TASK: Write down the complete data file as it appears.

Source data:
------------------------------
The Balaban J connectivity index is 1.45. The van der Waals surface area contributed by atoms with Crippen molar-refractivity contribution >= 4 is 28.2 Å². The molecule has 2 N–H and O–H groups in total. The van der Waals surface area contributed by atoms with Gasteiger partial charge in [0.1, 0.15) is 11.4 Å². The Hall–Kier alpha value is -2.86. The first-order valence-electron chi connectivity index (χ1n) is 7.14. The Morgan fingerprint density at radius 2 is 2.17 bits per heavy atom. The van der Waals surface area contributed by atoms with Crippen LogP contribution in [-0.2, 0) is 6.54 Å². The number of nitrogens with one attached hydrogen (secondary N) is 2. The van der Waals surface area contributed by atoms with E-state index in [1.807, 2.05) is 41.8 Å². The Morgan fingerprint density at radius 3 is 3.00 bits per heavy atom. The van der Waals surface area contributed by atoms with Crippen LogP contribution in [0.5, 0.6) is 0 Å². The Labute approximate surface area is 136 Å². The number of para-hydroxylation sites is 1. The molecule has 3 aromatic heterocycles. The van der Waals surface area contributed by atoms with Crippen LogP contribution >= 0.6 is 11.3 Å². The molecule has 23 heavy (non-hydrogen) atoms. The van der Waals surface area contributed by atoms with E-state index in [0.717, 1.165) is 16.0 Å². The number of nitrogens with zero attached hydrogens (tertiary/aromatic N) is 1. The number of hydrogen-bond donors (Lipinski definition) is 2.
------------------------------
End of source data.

The Balaban J connectivity index is 1.45. The van der Waals surface area contributed by atoms with Crippen molar-refractivity contribution >= 4 is 28.2 Å². The molecule has 2 N–H and O–H groups in total. The van der Waals surface area contributed by atoms with Gasteiger partial charge in [0.1, 0.15) is 11.4 Å². The Hall–Kier alpha value is -2.86. The first-order valence-electron chi connectivity index (χ1n) is 7.14. The Morgan fingerprint density at radius 2 is 2.17 bits per heavy atom. The van der Waals surface area contributed by atoms with Crippen LogP contribution in [-0.2, 0) is 6.54 Å². The number of nitrogens with one attached hydrogen (secondary N) is 2. The van der Waals surface area contributed by atoms with E-state index in [1.807, 2.05) is 41.8 Å². The Morgan fingerprint density at radius 3 is 3.00 bits per heavy atom. The van der Waals surface area contributed by atoms with Crippen LogP contribution in [0.5, 0.6) is 0 Å². The Labute approximate surface area is 136 Å². The number of para-hydroxylation sites is 1. The molecule has 3 aromatic heterocycles. The van der Waals surface area contributed by atoms with Crippen LogP contribution >= 0.6 is 11.3 Å². The molecule has 23 heavy (non-hydrogen) atoms. The van der Waals surface area contributed by atoms with E-state index in [0.717, 1.165) is 16.0 Å². The number of nitrogens with zero attached hydrogens (tertiary/aromatic N) is 1. The number of hydrogen-bond donors (Lipinski definition) is 2.